Think fraud is an issue only other folks need to worry about? Think again. A recent AARP study shows that we all must take the risk seriously. An estimated nine in 10 Americans—that’s 229 million people—encountered a fraud attempt last year. And 33 million people lost money to a scam in 2020.

Social isolation and a relative lack of social and family support can play in fraud victimization. Victims report more experiences of loneliness and less social and family support than non-victims. Photo courtesy AARP of Washington

Fraud
reports skyrocketed during the pandemic, just as technology and business
sophistication allowed scammers to cast even wider nets to snare unsuspecting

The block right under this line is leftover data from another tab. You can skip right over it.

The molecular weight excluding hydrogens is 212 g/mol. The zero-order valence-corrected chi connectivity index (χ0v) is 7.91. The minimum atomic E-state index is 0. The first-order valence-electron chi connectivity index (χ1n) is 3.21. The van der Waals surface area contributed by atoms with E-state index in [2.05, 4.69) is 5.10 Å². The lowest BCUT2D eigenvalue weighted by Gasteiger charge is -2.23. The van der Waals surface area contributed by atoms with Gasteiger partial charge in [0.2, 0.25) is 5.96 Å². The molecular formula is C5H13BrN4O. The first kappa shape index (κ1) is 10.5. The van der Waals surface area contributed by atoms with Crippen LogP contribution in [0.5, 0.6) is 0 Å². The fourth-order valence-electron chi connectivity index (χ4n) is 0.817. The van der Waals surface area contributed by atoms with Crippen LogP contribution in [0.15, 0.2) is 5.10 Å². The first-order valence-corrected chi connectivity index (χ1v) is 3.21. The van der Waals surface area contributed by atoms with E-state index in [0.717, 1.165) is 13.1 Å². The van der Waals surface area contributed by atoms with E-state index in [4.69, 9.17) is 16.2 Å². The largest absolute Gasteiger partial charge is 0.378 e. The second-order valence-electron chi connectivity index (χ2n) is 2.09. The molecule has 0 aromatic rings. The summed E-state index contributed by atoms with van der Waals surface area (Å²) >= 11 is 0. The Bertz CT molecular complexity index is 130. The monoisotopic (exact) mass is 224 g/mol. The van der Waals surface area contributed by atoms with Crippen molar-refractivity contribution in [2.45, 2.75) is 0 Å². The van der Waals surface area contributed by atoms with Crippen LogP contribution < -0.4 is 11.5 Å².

victims. Fortunately, AARP and allies are working hard to keep up with the
explosion of scams and schemes—and keep you informed on how to spot and thwart
potentially sticky situations.

“Consumer
advocates have long struggled to identify exactly who is most likely to become
a fraud victim,” says AARP Washington State Director Doug Shadel. “The truth of
the matter is that scam artists are master manipulators of emotion, and anyone
can experience a scam, regardless of age, income or education. Our research has
shown that it isn’t necessarily who you
are that matters, but how
you are when the pitch is made.”

AARP’s July
2021 report, “A Moment’s Notice,” pinpoints specific
environmental and emotional factors that are present in nearly all successful
attempts to…

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